WORLD

COMPETING VISIONS

RUSSIA’S NEW LEGISLATURE PROMISES TO RE CHAOTIC AND FRACTIOUS

December 27 1993
WORLD

COMPETING VISIONS

RUSSIA’S NEW LEGISLATURE PROMISES TO RE CHAOTIC AND FRACTIOUS

December 27 1993

COMPETING VISIONS

RUSSIA’S NEW LEGISLATURE PROMISES TO RE CHAOTIC AND FRACTIOUS

WORLD

Three months after reformist President Boris Yeltsin dissolved the old Communist-dominated parliament and called an election, Russians dutifully trudged to the polls last week to elect a new legislature. But voters did not give pro-Yeltsin political blocs the support they had expected. Preliminary results of the Dec. 12 election, which the head of Canada’s 21-member observer team, Liberal MP Warren Allmand, termed “fair and free,” showed anti-reform parties dominating the 450-seat lower house of parliament. The biggest: Vladimir Zhirinovsky’s ultranationalist Liberal Democratic Party. From among the 13 parties that contested the

race—which included democrats, feminists and fascists—Maclean’s Moscow Bureau Chief Malcolm Gray profiles three new legislators who have competing visions of Russia. His report:

Inside the Moscow headquarters of the extremist Liberal Democratic Party, Vladimir Picholkin calmly explained the appeal of a would-be dictator. “When I was young, as far back as 1985 under Mikhail Gorbachev and perestroika, I was against what was happening,” he said. “I knew that those so-called reforms would lead to the breakup of the Soviet Union, crime, widespread disorder and Russia’s current humiliating position in the world.” At 26, Picholkin is a leader of the Liberal Democrats’ youth organization—and, as of last week, a newly elected member of the country’s state assembly. He is also confident that his party’s leader, Vladimir Zhirinovsky, will end Russia’s flirtation with democracy by succeeding Boris Yeltsin as president (page 46). Gesturing to a campaign picture of Zhirinovsky over the slogan “I will raise

Russia up off her knees,” Picholkin added: “There will be no improvement under the present government during the next two years. And when the presidential elections are held, we will win.”

Picholkin said that he plans to spend his time in parliament fighting to re-establish nationwide groups modelled on the Soviet-era Young Pioneer and Communist Youth organizations. He also wants new laws and strong enforcement to stamp out such worsening problems as prostitution and pornography. “But if it were only a matter of wiping out prostitution and pornography, life would be simple,” he said. 'Those are serious problems, but they are only signs of the growing disorder in our society.”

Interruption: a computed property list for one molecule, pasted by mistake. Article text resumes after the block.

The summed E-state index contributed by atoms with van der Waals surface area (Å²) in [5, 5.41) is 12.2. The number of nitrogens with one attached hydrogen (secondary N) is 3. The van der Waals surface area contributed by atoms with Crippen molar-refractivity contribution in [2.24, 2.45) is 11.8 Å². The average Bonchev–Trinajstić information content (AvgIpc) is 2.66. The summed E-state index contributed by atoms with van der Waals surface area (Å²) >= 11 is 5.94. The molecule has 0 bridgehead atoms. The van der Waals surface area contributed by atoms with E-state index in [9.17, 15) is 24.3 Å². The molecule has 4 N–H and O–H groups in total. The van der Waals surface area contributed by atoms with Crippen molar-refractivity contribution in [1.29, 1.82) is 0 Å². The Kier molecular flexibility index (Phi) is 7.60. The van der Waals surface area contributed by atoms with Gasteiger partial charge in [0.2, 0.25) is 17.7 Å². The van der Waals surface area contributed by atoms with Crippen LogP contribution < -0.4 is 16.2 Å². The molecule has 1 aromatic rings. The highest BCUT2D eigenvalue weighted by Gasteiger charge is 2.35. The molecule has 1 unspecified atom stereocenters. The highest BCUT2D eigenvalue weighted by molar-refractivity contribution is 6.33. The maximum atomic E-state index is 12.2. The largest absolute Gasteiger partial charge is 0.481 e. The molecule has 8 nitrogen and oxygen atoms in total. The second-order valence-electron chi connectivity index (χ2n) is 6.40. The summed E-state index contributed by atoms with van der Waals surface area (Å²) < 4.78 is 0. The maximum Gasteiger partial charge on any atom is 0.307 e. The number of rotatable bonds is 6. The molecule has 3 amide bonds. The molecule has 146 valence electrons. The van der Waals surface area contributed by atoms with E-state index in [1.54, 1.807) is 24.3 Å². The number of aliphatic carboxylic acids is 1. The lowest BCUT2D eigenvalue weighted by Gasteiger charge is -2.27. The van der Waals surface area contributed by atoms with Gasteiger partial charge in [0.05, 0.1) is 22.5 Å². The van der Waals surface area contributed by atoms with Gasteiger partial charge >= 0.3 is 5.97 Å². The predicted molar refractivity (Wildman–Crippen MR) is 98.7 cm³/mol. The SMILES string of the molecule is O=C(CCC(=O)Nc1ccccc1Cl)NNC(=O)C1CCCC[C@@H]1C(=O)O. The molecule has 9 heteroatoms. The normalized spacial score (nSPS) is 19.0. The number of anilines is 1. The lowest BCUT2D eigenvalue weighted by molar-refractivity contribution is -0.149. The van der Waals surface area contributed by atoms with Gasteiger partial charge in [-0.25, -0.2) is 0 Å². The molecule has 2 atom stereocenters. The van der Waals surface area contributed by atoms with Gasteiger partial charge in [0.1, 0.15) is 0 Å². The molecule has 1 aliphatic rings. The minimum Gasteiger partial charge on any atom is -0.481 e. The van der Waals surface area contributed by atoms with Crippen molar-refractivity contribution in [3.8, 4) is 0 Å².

Apart from responding to a widespread longing for order, Zhirinovsky and his followers have skillfully appealed to nationalist feelings bruised by the Russian loss of two empires: former Soviet satellites in Eastern Europe and the 14 other republics that made up the U.S.S.R. Sitting beneath a map of the old union, Picholkin calmly asserted that

Russia would one day include all former Soviet territory. “Many Russians now think that way,” he said. “My father and I argue all the time about politics—he is still a Communist and would like to see the Soviet Union restored. I don’t agree with that, but we both want to see Russia become great again.”

Before turning to politics, Picholkin served in the army as a senior sergeant and worked briefly in a factory that manufactured light fixtures. Millions of Russians with similar backgrounds have turned to the Liberal Democrats to register their protest at the shrinking of the once-mighty Red Army and the dramatic decline in the country’s industrial production. But unlike the homeless army officers and unemployed workers who have pushed his party to prominence, Picholkin candidly acknowledged that he has suffered few hardships. “I have always had a nice life,” he said, adjusting a sleeve of his well-tailored blue suit. “My father is an economist and we—my wife and 10-monthold daughter—share a three-room apartment with my parents in a good area.”

In addition, Picholkin has inherited a oneroom apartment from his grandmother and his wife, Tatiana, a former editor, also owns a three-room apartment in Moscow. Understandably, he claimed not to worry about the fact that no one seems to know if the new deputies will get more, or less, than the $100 monthly salary received by the members of the old legislature. As for the other benefits that accompanied membership in that now-dissolved assembly—perks that included state apartments, free transportation, cheap suits from Romania and subsidized haircuts—Picholkin shook his sleekly coiffured head. “Out-of-town deputies should get apartments,” he said. “But those deputies who allowed the government to pay for their suits had no respect for themselves.”

In a postelection news conference last week, a tuxedo-clad Zhirinovsky took pains to appear moderate and unthreatening, even mixing a few weak jokes into his usual strident rhetoric. Inviting the new Women of Russia movement to work with his party in the legislature, he said: “In our cabinet we have a number of intelligent, handsome men who are in good shape, in all senses.”

Lyudmila Zavadskaya visibly wrinkled her nose as she considered Zhirinovsky’s remark. Then, she wearily dismissed it as simply another of the heavy-handed statements that male Russian politicians are prone to make about women. As a member of the country’s first political organization for women, she spent much of the short three-